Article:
Mortality was similar at 30 days and at one year regardless of whether organ dysfunction was defined by Sepsis-2 or Sepsis-3 criteria (12.5% and 11.4% at 30 days and 25.5% and 26.3% at one year, respectively). Of note, 29% of patients who had organ dysfunction according to Sepsis-3 criteria would not have met Sepsis-2 criteria for organ dysfunction. Increasing organ dysfunction according to Sepsis-2 criteria was associated with higher mortality rates.

The authors noted that their single-center study was observational, that they may not have identified all of the ED patients who were admitted with infection, and that some of the patients included in the study may not have had infection, among other limitations. However, they concluded that SIRS is associated with both organ dysfunction and mortality and “is a useful screening tool for organ dysfunction and death in ED patients with suspected infection.” Because SIRS appeared to have less effect on prognosis in patients with organ dysfunction and shock, however, it should not be used as an entry requirement in trials of severe sepsis and sepsis shock, the authors wrote.

A qSOFA score of 2 or greater was found to be highly specific for organ dysfunction, but the authors noted that its poor sensitivity may limit its usefulness as bedside assessment tool. In addition, they concluded that Sepsis-2 appears to convey more prognostic and clinical information on organ dysfunction than Sepsis-3 and that the SOFA score may need to be recalibrated for ED use, due to a wide variation in risk for death.

Survival better in patients on beta-blockers after PCI

Following successful percutaneous coronary intervention (PCI), a low dose of beta-blockers at discharge may confer survival benefit, particularly in patients with non-ST-segment elevation myocardial infarction (NSTEMI), according to a recent observational study.

In the analysis, researchers included 3,180 patients with acute coronary syndrome who underwent PCI at a single Chinese hospital. Overall, 2,423 patients (76.2%) were discharged on beta-blockers, and 757 (23.8%) were not. Results were published online Nov. 16 by the Journal of the American Heart Association.

The primary outcome was all-cause mortality, and the secondary outcome was a composite endpoint of all-cause death, nonfatal myocardial infarction (MI), heart failure readmission, and cardiogenic hospitalization. Follow-up information at one year was obtained for 3,153 patients (99.2%).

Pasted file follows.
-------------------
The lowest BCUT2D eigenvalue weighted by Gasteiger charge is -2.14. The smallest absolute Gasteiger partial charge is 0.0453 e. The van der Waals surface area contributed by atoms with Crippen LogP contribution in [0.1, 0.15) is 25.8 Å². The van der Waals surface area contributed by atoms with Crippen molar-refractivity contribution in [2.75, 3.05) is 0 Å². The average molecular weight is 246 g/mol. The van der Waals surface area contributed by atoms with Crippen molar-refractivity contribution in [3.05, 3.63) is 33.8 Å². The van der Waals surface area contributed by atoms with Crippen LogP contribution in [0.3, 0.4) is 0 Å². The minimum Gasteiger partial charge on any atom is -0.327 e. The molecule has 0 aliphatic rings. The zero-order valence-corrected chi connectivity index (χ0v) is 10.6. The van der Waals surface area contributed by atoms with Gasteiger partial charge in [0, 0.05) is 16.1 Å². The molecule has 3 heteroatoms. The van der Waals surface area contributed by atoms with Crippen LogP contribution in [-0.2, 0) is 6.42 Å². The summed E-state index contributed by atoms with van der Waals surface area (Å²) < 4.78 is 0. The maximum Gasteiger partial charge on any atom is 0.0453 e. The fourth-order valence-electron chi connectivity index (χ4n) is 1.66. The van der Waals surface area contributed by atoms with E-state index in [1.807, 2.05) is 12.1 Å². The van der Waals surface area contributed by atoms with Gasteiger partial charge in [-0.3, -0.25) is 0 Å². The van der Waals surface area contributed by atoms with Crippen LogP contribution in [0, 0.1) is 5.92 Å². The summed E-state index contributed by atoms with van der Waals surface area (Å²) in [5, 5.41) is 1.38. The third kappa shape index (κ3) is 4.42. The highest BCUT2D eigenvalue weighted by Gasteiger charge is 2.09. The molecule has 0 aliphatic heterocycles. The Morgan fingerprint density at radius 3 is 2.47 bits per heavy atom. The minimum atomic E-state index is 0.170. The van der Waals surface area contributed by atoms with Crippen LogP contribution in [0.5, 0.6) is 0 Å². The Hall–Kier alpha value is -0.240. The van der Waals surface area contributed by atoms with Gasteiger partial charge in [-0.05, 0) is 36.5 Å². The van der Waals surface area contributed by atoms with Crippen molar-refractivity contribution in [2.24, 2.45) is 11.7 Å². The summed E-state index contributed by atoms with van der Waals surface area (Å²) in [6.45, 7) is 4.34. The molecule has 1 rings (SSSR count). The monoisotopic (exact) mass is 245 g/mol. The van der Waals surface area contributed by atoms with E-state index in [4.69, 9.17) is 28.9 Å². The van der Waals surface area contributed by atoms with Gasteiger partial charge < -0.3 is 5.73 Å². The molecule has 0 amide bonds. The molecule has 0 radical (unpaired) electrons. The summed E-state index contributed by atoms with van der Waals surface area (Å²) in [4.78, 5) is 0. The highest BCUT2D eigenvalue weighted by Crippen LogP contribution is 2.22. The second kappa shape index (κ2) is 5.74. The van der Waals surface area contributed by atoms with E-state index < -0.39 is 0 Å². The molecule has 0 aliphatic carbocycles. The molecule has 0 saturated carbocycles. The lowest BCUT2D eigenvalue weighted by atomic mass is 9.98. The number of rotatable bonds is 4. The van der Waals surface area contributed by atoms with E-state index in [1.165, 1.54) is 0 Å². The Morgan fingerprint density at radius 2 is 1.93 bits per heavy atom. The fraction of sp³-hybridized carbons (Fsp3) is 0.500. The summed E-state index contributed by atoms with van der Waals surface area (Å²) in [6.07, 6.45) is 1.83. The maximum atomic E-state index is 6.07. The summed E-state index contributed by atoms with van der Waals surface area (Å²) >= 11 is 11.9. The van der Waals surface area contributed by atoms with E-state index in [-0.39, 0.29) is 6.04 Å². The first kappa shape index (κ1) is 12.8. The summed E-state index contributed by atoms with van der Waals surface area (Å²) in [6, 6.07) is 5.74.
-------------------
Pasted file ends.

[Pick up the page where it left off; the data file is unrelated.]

Overall, 33 patients died, 14 patients had nonfatal MI, 34 patients had heart failure, and 214 patients were readmitted for cardiogenic reasons. Compared with those who received beta-blockers, those who did not were older (P<0.001), had lower diastolic blood pressure (P=0.005), had lower heart rate (P=0.009), and were more likely to have arrhythmia (P=0.001).

Beta-blocker therapy was associated with a lower incidence of all-cause mortality (unadjusted hazard ratio, 0.33; 95% CI, 0.17 to 0.65; P=0.001). Mortality risk remained lower in the beta-blocker group than the non-beta-blocker group after adjustment for confounders (adjusted hazard ratio [HR], 0.38; 95% CI, 0.17 to 0.83; P=0.015) and propensity matching (HR, 0.27; 95% CI, 0.08 to 0.97; P=0.045).

Although a lower rate of the secondary endpoint was seen in beta-blocker users (unadjusted HR, 0.76; 95% CI, 0.59 to 0.98; P=0.035), the statistical difference disappeared after adjustment (adjusted HR, 0.87; 95% CI, 0.66 to 1.16; P=0.355).

At baseline, 728 patients (22.9%) had STEMI, 576 patients (18.1%) had NSTEMI, and 1,876 patients (59.0%) had unstable angina pectoris. In a subgroup analysis of only NSTEMI patients, all-cause death was lower in beta-blocker users than nonusers (0.2% vs. 6.4%; unadjusted HR, 0.04; 95% CI, 0.00 to 0.27; P=0.001). There were no significant differences between users and nonusers in subgroup analyses of patients with STEMI or unstable angina pectoris.

Researchers also assessed the effect of beta-blocker dose, defining target dose according to those used in large randomized trials. Overall, all-cause mortality was 0.7% in the group receiving less than 50% of the target dose compared to 2.1% in the group receiving no beta-blockers (adjusted HR, 0.40; 95% CI, 0.19 to 0.82; P=0.012). In contrast, the rate of all-cause mortality was not significantly different between those receiving 50% or more of the target dose and those receiving no beta-blockers (0.7% vs. 2.1%; adjusted HR, 0.46; 95% CI, 0.13 to 1.59; P=0.221).